Tyrannosaurus “Tyrant King” Statue (Safari Ltd. Primal)

4.9 (15 votes)

Review by Dan Liebman

Around the time Jurassic Park was pumping prehistoric animals back into pop culture consciousness, Safari Ltd. released this rather large statue of the iconic Tyrannosaurus rex. One glance, and it’s clear the company was appealing to mature collectors of dinosauria. At 50 centimeters in length, this 1:20 replica bears an indisputable presence that simply can’t be conveyed from a 1:40 scale figure. The sleek wooden base, brass name plate, and high level of sculptural detail distinguish this statue from mere toys. It is meant to be exhibited on a mantle or an office shelf, without provoking the ridicule of visitors who “just don’t get it.”

The active gait, parallel posture, and inward-facing arms indicate a thoroughly researched creation that closely follows modern paleontological theory, even to this day. The body has prominent musculature, detailed folds and wrinkles, and a conservative color scheme that could pass for suitable camouflage. Knobby osteoderms run along the top of the snout, while the eyes and nostrils glisten faintly.

Upon close inspection, the age of the piece becomes quite evident. More recent Safari figures bear much greater sculptural detail, as well as more layers of paint. The amber base color of this statue has been decorated with dark browns in a few areas, mainly with dorsal stripes and bumps, but it is otherwise quite plain. The lower jaw appears to be separately cast and attached, as the seam is plainly visible. The teeth have been “separated” with stripes of black paint; they lack the fine separation seen in Safari’s latest theropod figures. One wonders if perhaps an unpainted Invicta-style statue would have appeared more sophisticated and less crude to the inquiring eye.

Keeping a reasonable distance, the statue is still quite impressive as the scale and sculptural definition shine through. Without awkward poses or oversized feet, it’s hard to get this sort of dynamic power without losing realism in the reconstruction, and using the base allows the artist to break free of this constraint. The feet even appear to be caked with soil, a particularly nice touch of realism that is too often absent.

In addition to the “limited edition” tag, the statue was sold with a certificate of authenticity. This document offers a bit of background on both the statue and the species depicted. Apparently, it was crafted by paleoartist William Burford with “the mandate to incorporate the latest theories based upon recent discoveries, such as Sue of the Chicago Museum of Natural History.” Marketing materials suggest a “hydro-stone” construction, as well as an edition size of 5,000 pieces. This small edition size has ensured a consistent demand for the now retired statue; they typically fetch triple-digit prices at online auctions, which is close to the original retail price.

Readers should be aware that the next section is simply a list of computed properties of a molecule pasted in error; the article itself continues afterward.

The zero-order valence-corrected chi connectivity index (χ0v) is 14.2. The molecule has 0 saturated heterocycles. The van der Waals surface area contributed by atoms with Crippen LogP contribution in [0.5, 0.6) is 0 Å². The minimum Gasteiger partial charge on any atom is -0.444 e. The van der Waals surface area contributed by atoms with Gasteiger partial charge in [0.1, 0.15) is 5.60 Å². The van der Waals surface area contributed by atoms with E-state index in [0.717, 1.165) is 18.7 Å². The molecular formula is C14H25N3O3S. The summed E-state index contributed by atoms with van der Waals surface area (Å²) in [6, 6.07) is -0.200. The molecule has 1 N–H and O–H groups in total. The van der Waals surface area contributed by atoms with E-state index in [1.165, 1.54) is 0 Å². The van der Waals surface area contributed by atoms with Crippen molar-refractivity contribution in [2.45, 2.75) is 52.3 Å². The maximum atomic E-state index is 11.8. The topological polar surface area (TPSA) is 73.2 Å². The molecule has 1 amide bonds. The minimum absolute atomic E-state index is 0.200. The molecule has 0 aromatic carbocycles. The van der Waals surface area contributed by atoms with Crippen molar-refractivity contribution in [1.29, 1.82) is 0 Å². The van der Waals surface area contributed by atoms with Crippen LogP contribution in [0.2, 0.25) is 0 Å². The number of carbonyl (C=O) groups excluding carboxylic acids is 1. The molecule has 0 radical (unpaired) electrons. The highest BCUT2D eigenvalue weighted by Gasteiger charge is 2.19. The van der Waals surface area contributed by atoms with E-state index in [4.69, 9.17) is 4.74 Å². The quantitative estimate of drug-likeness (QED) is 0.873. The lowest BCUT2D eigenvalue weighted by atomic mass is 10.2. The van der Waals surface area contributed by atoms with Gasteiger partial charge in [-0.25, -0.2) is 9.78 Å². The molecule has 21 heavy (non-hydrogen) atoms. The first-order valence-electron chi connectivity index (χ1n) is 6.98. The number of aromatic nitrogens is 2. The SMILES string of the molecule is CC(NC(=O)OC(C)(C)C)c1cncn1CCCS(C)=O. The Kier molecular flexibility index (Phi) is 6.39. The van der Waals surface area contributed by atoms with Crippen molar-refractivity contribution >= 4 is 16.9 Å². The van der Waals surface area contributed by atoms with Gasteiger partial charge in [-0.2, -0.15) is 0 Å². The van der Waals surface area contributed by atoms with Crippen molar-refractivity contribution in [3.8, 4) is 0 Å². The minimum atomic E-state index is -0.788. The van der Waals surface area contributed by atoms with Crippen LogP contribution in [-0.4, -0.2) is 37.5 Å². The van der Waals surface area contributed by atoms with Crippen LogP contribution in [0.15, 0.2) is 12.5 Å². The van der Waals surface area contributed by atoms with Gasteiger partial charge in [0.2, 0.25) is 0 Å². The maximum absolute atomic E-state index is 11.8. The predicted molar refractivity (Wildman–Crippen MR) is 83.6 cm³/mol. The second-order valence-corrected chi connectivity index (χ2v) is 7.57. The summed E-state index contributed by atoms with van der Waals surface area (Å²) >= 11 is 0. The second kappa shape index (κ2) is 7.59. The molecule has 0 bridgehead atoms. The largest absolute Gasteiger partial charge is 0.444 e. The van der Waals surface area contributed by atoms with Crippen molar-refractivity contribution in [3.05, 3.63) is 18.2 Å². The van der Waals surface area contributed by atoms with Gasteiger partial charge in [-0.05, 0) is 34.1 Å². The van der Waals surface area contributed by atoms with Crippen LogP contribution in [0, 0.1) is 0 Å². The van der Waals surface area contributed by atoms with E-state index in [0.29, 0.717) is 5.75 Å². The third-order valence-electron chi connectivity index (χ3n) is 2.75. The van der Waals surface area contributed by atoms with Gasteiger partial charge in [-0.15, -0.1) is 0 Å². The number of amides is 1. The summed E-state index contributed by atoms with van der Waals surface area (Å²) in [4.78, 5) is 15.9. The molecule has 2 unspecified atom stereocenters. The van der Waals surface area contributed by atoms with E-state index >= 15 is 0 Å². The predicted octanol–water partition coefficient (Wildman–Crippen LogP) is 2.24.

The certificate also refers to the piece as a “Primal,” hinting a unique product line which sadly appears to have been cut short. Safari has a long history with producing high-level dinosaur figures, but this was by far their boldest effort to strike a chord with the collector demographic. Today, the market is saturated with resin kits and Sideshow statues, so there may be an even greater risk to attempt another specialty line. Continual increases in Safari’s product quality have kept their figures at the top of their class, and so this “Tyrant King” gives one cause to stop and ponder what might have been.

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Comments 7

  • Petrified Creatures Museum has two of these limited edition Tyrant King from safari that were used for the display. They are five feet tall and munching in the garden. Petrified Creatures Museum is a non profit in upstate NY. and you can visit to see these kings.

  • I have two of these limited addition Tyrant king ,new in the box, Regularly retail for $200, I am willing to let anyone who mentions Dans blog have one for $100 plus shipping.

  • Does anybody happen to know what this particular model is worth today? Have you ever seen one for sale on ebay, in a shop, or online somewhere? I have one and I know very little about it.

  • Oh, one more thing. I had contacted Safari back then too (2001 or so) and they said next in line would have been the Spinosaurus. Too bad that fell through… would have been interesting.

  • I have this one (also have the Sideshow T. rex and the Triceratops/T. rex maquettes). This is a nice figure (for the time). However, the paint on the arms for mine started flaking off about two years ago(!) and I had to touch up the paint. Needless to say, it didn’t match 100% to the original paint and although it looked better than the white polystone showing, you could tell it was touched up.

  • Before I purchased Sideshow’s T.rex maquette, this was one of the T.rex statue I really wanted to own, but I completely lost interest in it after receiving SS’s T.rex maquette.

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